The agricultural crops in many parts of Goa have been severely affected due to the scarcity of water, with many of them drying up, just as the government is feverishly trying to find a solution to the problem.
Confirming the news, a highly placed source in the government informed The Navhind Times on Wednesday that crops, which are mainly dependent on water supplied through canals under irrigational projects are facing the water scarcity.
"Such occurrences can be seen in talukas like Pernem, Bicholim, Sanguem and Quepem," he added, pointing out that crops requiring continuous supply of water such as banana plantations, paddy, sugarcane, coconut, and locally grown vegetables are the most affected.
The source said that in Goa, water is supplied to the crops through canals under three projects at Tillari, Anjunem and Selaulim. "Presently, we are facing problem from Tillari and Selaulim irrigation projects," he admitted, mentioning that only the canals under the Anjunem irrigational project are working perfectly.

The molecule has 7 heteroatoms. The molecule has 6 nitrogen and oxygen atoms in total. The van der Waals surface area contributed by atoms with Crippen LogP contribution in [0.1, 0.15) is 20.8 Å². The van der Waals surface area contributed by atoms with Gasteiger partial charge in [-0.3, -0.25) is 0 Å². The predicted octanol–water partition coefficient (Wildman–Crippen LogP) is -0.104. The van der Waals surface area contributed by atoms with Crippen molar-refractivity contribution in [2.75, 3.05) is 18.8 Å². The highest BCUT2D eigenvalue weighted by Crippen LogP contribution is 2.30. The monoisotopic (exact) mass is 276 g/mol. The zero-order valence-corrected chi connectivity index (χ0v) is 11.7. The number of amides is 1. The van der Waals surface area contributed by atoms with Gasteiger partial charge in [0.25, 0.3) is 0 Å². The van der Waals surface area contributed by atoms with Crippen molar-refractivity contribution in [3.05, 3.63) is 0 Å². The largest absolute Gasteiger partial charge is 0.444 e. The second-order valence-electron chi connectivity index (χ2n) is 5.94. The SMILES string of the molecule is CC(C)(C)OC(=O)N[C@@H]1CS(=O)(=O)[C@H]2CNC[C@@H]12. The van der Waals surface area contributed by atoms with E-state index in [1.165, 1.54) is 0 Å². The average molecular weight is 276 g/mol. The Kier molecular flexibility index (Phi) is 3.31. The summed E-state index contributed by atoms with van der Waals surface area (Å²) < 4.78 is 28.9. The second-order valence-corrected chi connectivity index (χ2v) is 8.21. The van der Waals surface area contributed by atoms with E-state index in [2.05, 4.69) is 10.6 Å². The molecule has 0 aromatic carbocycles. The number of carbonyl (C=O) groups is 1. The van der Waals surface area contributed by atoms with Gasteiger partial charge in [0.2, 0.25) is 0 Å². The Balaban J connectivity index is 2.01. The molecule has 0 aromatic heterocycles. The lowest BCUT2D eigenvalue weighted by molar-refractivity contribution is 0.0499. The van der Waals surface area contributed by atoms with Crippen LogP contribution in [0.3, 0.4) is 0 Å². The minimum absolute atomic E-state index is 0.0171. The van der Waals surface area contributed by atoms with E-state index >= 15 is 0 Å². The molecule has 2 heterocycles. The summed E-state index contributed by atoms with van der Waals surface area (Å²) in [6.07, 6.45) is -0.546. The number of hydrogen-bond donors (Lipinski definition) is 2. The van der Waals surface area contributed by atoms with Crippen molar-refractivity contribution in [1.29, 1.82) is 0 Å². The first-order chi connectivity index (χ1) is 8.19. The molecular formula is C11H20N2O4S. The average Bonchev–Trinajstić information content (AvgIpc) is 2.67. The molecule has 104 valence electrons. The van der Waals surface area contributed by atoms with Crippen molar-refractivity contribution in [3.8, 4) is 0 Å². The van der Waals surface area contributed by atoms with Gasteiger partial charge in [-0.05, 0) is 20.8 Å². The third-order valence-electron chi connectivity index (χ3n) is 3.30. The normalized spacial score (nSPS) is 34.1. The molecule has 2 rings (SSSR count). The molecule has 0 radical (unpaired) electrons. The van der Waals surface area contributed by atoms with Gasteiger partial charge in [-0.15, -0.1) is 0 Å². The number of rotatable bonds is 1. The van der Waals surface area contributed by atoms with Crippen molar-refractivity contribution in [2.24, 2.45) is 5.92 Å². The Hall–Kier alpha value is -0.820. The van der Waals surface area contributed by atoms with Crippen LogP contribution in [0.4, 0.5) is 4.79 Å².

It was informed that crops in villages such as Hankhane, Ibrahampur, Hansapur and Chandel, in northern Pernem taluka are most affected due to the closure of water supply from the Tillari project to its canals following an agitation from the villagers in support of their demand that Goa government honour its assurance given during conception of this project, as regards rehabilitation of the displaced people.
The source informed that many people from these villages in North Goa did not even cultivate vegetables, this year, following a delay in the release of water from the Tillari irrigation project.
"The water from Tillari is released immediately after the end of monsoon season and vegetables are cultivated in the month of October/November so that they start growing by December, and can be sold from January onwards," he stated, noting that no such vegetables have presently been cultivated, as also crops like banana and sugarcane have started drying up. "Furthermore, there is also delay in release of water from the Selaulim dam for agricultural purpose, this year," the highly-placed source said, observing that annually this water is released during the first fortnight of the month of November. "However, this year, it was released in the first week of December and the frequency of the flow of water is also low," he revealed, noting that the damage to the Selaulim canal at Xeldem has also caused some problem as regards water supply in the area, thus creating water scarcity for crops. [NT]